By throwing natural processes and cycles off-balance, climate change poses a number of threats to me and everyone else on the planet, but especially the most poor and vulnerable communities. These threats include extreme weather (storms, flooding, heat waves, and drought), depleted soils, crop losses, shortages of fresh water and food, decreased air quality, and diseases that can spread further and faster. At some point, energy and resource consumption will begin to decrease, either by choice or by necessity, and I think that our current communities lack the resilience to enable them to continue to function in the face of these external environmental and economic shocks.


How have you seen climate change impact your specific region?

We’ve already seen the impact that severe weather can have on North Carolinians, especially catastrophic flooding from hurricanes, which has devastated communities in the eastern part of the state (especially poor communities, often communities of color, who are less protected, lack access to resources, and may not be able to go anywhere else) as well as rural communities whose economies depend on agriculture. Of course, even without climate change, there would still be hurricanes. But climate change has resulted and will continue to result in more extreme storms and greater destruction and loss.


What do you think university students should be doing now?

Be creative in identifying aspects of an industry or community that are inefficient, wasteful, or harmful, and figure out how you can develop and apply your specific set of skills, talents and interests toward implementing changes and improvements to that industry or community. Develop leadership and teamwork skills so that you can take advantage of opportunities to exert a positive influence.


What do you think the general population should be doing now? 
I think we need to experience a shift in our cultural values, away from conquest, control, and consumerism, and toward freedom, equity, sharing, and community. We need to reduce our consumption and prioritize reusing, repairing, repurposing and redistributing goods before recycling them or discarding them. Instead of just fixating on all the “bad” things that we should avoid doing, I think it would be healthier to view things in terms of opportunities that we have yet to fully appreciate. For example, you should be composting, not because “sending food scraps to the landfill is bad and you should feel bad,” but because all of those food scraps are an amazing resource that you could be taking advantage of by enriching your soil, instead of missing out by throwing it “away.”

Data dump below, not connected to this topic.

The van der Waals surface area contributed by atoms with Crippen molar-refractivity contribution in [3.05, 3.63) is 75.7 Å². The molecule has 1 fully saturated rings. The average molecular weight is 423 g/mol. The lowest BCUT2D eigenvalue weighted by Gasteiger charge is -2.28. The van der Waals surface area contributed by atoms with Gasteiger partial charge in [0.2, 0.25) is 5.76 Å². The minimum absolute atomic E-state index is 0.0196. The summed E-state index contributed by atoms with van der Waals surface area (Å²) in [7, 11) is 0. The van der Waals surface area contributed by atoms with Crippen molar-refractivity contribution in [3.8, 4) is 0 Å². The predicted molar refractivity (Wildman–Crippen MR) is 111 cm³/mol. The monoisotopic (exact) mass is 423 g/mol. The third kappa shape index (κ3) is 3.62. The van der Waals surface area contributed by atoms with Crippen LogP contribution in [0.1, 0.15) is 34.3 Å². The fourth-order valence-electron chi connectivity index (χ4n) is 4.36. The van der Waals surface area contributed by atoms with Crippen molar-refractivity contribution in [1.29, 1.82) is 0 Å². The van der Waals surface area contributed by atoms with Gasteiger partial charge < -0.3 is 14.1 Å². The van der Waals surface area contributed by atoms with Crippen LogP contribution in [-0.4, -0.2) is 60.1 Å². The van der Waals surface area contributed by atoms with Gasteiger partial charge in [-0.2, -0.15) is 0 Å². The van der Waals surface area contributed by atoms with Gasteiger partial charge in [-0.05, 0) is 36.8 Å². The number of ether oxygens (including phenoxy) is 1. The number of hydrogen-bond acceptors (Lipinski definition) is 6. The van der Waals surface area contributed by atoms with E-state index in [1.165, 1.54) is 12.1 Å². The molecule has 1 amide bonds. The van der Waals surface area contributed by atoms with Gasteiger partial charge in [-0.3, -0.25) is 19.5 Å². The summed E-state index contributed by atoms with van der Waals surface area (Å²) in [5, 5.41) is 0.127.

Sustainable “lifestyle” practices and personal habits (like not eating meat) are important and beneficial, but they are not enough. We need to reexamine our current systems of production and distribution, and rethink how we use and manage land, water, and other natural resources. We should be taking a whole-systems approach to designing environmentally and socially sustainable systems (food systems, transportation systems, etc) and more resilient infrastructure. Leaders in various industries should be identifying the role that their industries play in the overconsumption and waste of resources, and strive toward more closed systems that use energy and materials more efficiently.


Communities, organizations, and companies should investigate how permaculture design concepts may be useful in building the skills and systems needed in order to shift from consumption and dependence toward responsible production and independence, thus becoming more self-reliant and resilient. We need to be creative and innovative in adapting existing systems to make them more appropriate for a future in which we will need to use less energy and fewer resources.